The Criminal Justice (Spent Convictions) Bill 2012 returns this week at Committee Stage. You can follow the progress of the Bill here.
On 7th March, Minister of State Lucinda Creighton TD delivered a speech on behalf of the Minister for Justice, in which she detailed the main provisions of the Bill, stating: "A previous conviction, including one that resulted in the jailing of an individual, should not be a mark on that person for all time, in all but the minority of serious cases."
Sections 7-11 of the speech are perhaps of most interest, based on the bulk of related queries that IPRT receives, which relate to: international travel, vetting, excluded employment, immigration.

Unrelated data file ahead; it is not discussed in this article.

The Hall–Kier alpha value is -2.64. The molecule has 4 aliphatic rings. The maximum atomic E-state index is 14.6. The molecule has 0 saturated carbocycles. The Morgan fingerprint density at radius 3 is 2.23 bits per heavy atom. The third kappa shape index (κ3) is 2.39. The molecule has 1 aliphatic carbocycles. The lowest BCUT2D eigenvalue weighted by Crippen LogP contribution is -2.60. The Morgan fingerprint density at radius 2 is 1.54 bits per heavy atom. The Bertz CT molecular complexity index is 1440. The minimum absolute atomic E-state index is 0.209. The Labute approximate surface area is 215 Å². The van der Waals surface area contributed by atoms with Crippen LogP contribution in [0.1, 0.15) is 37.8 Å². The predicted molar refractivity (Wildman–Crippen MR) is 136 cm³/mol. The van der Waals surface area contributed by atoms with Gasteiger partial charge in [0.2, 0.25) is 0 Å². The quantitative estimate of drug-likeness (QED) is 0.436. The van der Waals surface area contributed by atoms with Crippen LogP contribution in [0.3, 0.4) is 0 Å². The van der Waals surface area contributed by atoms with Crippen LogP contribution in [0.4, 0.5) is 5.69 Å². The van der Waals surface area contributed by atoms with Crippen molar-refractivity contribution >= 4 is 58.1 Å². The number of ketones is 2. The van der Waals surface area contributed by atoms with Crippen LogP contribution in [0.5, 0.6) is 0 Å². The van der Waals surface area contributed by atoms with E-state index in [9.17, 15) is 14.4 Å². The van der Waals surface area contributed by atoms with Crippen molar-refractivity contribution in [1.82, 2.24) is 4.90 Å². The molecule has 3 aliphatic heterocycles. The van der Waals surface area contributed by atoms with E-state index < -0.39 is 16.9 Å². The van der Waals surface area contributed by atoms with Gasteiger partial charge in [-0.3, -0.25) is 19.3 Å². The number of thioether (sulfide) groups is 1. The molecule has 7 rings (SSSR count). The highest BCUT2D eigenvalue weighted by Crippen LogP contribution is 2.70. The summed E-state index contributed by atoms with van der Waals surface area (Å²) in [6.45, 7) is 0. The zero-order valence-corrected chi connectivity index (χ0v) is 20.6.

IPRT is disappointed that the Government has not shifted its stance on the upper limit of 12 months custodial sentence which we believe is too restrictive. Following a review of the equivalent legislation in the UK, in force since 1974, the decision was taken to raise the upper limit from 30 months to 48 months. IPRT believes that setting the limit at 12 months from the outset will exclude too many former offenders, who have long since moved on from their offending behaviour, from benefiting from the Bill.
Ultimately, Spent Convictions is about supporting people in their efforts to move on and desist from offending behaviour. It is about giving people a second chance, long after the punishment has been served.
If you believe that the 12 month limit is too low, please consider contacting your local TDs today. You can find out more about our proposed amendments here: IPRT Submission on Spent Convictions Bill 2012